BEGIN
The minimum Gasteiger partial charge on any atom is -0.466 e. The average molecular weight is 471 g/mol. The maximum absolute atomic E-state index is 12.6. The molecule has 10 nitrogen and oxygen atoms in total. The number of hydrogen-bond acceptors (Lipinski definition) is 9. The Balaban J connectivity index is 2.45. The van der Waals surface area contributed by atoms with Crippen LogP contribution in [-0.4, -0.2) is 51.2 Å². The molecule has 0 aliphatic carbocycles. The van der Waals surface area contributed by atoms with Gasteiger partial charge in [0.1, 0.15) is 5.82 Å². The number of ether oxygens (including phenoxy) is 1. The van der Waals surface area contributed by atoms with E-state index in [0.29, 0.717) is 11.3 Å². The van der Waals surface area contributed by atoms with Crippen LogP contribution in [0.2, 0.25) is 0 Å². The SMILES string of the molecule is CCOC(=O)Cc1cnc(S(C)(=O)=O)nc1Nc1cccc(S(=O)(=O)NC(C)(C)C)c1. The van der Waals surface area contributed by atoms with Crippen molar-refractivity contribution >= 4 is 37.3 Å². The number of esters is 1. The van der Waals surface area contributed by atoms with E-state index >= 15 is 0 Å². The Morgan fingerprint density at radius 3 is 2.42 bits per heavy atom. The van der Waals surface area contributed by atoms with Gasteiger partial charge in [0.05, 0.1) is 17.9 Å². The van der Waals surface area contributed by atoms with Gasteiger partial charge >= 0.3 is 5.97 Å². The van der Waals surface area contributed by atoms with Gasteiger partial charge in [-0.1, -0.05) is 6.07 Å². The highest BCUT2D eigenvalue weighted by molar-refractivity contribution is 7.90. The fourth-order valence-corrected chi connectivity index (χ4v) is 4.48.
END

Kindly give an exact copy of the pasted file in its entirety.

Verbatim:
The minimum Gasteiger partial charge on any atom is -0.466 e. The average molecular weight is 471 g/mol. The maximum absolute atomic E-state index is 12.6. The molecule has 10 nitrogen and oxygen atoms in total. The number of hydrogen-bond acceptors (Lipinski definition) is 9. The Balaban J connectivity index is 2.45. The van der Waals surface area contributed by atoms with Crippen LogP contribution in [-0.4, -0.2) is 51.2 Å². The molecule has 0 aliphatic carbocycles. The van der Waals surface area contributed by atoms with Gasteiger partial charge in [0.1, 0.15) is 5.82 Å². The number of ether oxygens (including phenoxy) is 1. The van der Waals surface area contributed by atoms with E-state index in [0.29, 0.717) is 11.3 Å². The van der Waals surface area contributed by atoms with Crippen LogP contribution in [0.2, 0.25) is 0 Å². The SMILES string of the molecule is CCOC(=O)Cc1cnc(S(C)(=O)=O)nc1Nc1cccc(S(=O)(=O)NC(C)(C)C)c1. The van der Waals surface area contributed by atoms with Crippen molar-refractivity contribution >= 4 is 37.3 Å². The number of esters is 1. The van der Waals surface area contributed by atoms with E-state index >= 15 is 0 Å². The Morgan fingerprint density at radius 3 is 2.42 bits per heavy atom. The van der Waals surface area contributed by atoms with Gasteiger partial charge in [0.05, 0.1) is 17.9 Å². The van der Waals surface area contributed by atoms with Gasteiger partial charge >= 0.3 is 5.97 Å². The van der Waals surface area contributed by atoms with Gasteiger partial charge in [-0.1, -0.05) is 6.07 Å². The highest BCUT2D eigenvalue weighted by molar-refractivity contribution is 7.90. The fourth-order valence-corrected chi connectivity index (χ4v) is 4.48.